GMV Aramoana

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GMV Aramoana in 1976
Name: Aramoana
Namesake: Māori: Sea Pathway
Builder: William Denny & Brothers Ltd, Dumbarton
Cost: $NZ 4 million
Yard number: 1502
Launched: 24 November 1961[1]
Completed: 1961
In service: 13 August 1962
Fate: Laid up 1983, sold 1984
Status: Scrapped at Alang in 1994
General characteristics
Tonnage: 4,160 GT
Length: 112.2 m (368 ft)
Beam: 18.6 m (61 ft)
Draught: 4.73 m (15.5 ft)
Installed power: 6 × English Electric 16-cylinder 4-stroke turbocharged 16 CSVM diesel 10" x 21" design 900rpm, service 700rpm
Propulsion: 4 * Electric drive motors, 2 per shaft[2]
Speed: 19 knots (22 mph)
Crew: 90

GMV Aramoana ("Sea Pathway" in the Māori language) was a roll-on roll-off train ferry operating across Cook Strait between 1962 and 1983.


Government Motor Vessel[3] (GMV) Aramoana was built in 1961 for the New Zealand Railways Department to link the North and South Island rail networks. She was the last vessel built by William Denny and Brothers, Dumbarton, on the River Clyde.[4] In 1965, she was joined by the similar, but slightly larger, Aranui.

On 10 April 1968 Aramoana was the largest of the rescue vessels when TEV Wahine, a New Zealand inter-island ferry of the Union Company, foundered after striking Barrett Reef at the entrance to Wellington Harbour.[5][6] Aramoana's two motor lifeboats were lost in the very heavy seas.[citation needed]

In 1978 Aramoana was rebuilt at Singapore to carry 800 passengers to meet the increased traffic, following the withdrawal in 1976 of the Union Company's Wellington to Lyttelton service.[7]

In 1983, both Aramoana and Aranui were replaced by the significantly larger MV Arahura and were sold to the Najd Trading & Construction Company of Jeddah, Saudi Arabia in 1984. Aramoana was renamed Captain Nicolas V, and renamed Najd II the following year.

Aramoana was laid up at the United Arab Emirates port of Ajman in 1993. In 1994 she left Ajman towed by a tug and was broken up on Alang beach on the western shore of the Gulf of Khambhat in Gujarat state, India.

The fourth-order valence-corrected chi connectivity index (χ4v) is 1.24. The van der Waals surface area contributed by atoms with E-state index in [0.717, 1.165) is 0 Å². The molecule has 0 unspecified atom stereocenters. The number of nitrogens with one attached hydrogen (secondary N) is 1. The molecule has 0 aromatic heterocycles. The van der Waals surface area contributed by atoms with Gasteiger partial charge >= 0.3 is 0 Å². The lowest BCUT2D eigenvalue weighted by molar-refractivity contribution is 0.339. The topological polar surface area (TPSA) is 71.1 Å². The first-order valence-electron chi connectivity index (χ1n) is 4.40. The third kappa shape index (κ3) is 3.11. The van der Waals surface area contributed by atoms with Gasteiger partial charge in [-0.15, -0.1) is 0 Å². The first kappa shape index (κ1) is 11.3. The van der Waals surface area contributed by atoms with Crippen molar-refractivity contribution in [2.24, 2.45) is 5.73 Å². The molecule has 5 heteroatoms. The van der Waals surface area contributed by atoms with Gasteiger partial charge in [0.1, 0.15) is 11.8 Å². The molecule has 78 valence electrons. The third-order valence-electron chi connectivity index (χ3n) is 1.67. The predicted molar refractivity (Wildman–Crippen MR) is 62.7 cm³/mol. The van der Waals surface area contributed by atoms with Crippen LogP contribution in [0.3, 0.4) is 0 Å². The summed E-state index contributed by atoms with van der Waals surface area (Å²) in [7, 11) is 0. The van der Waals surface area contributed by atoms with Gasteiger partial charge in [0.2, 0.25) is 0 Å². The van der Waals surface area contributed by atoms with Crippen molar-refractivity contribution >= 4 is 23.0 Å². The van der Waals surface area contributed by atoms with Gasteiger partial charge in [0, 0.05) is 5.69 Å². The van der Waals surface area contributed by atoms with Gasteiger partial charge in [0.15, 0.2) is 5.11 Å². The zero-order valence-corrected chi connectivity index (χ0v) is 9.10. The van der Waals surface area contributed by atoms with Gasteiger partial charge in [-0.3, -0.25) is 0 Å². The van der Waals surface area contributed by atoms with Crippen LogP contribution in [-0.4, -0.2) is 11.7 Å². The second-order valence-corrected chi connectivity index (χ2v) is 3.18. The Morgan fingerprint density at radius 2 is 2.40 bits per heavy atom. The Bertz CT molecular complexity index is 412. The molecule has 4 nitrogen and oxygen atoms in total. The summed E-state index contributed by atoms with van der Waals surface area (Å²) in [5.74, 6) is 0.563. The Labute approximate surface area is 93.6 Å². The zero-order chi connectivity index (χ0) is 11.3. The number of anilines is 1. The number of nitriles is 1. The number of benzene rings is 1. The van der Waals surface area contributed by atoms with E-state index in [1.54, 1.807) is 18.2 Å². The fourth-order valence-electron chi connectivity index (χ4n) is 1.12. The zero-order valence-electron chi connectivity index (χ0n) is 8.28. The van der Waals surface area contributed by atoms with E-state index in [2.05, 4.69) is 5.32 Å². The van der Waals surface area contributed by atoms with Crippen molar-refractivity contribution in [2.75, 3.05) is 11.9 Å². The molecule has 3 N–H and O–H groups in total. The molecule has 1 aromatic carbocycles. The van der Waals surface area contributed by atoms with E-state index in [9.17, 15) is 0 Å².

A combined vehicle deck could carry 70 cars and 30 rail wagons.


Aramoana was built to provide a railway service between the North and South Islands of New Zealand, later known as the Interislander. Initially she provided one round trip per day (except Sunday).[8] In her first year of service she carried 207,000 passengers, 46,000 cars and 181,000 tonnes of cargo. This was substantially more than her predecessor, the Union Steam Ship Company's ferry Tamahine, which had carried 60,000 passengers, 11,000 cars and 14,000 tonnes of cargo in the final year of service.[3]

In 1985 she carried Muslim pilgrims on the Red Sea.

See also[edit]


  1. ^ "MV Aramoana". Shipping Times. Retrieved 21 August 2011. 
  2. ^ Stott, Bob (1981). The Cook Strait Ferry Story. Southern Press. p. 44. ISBN 0908616015. 
  3. ^ a b "Cook Strait Rail Ferries". New Zealand History Online. Retrieved 21 August 2011. 
  4. ^ "MV Aramoana". New Zealand Maritime Index. Retrieved 21 August 2011. 
  5. ^ Robinson, Murray. "The Wahine". Retrieved 26 February 2012. 
  6. ^ Castell, Marcus (2003–2007). "The Turbo Electric Vessel WAHINE, 1966-1968". The New Zealand Maritime Record. Retrieved 22 May 2013. 
  7. ^ "New Zealand's Cook Strait Rail Ferries". NZ National Maritime Museum. Retrieved 26 February 2012. 
  8. ^ "The floating bridge - Cook Strait ferries". New Zealand History Online. Retrieved 21 August 2011.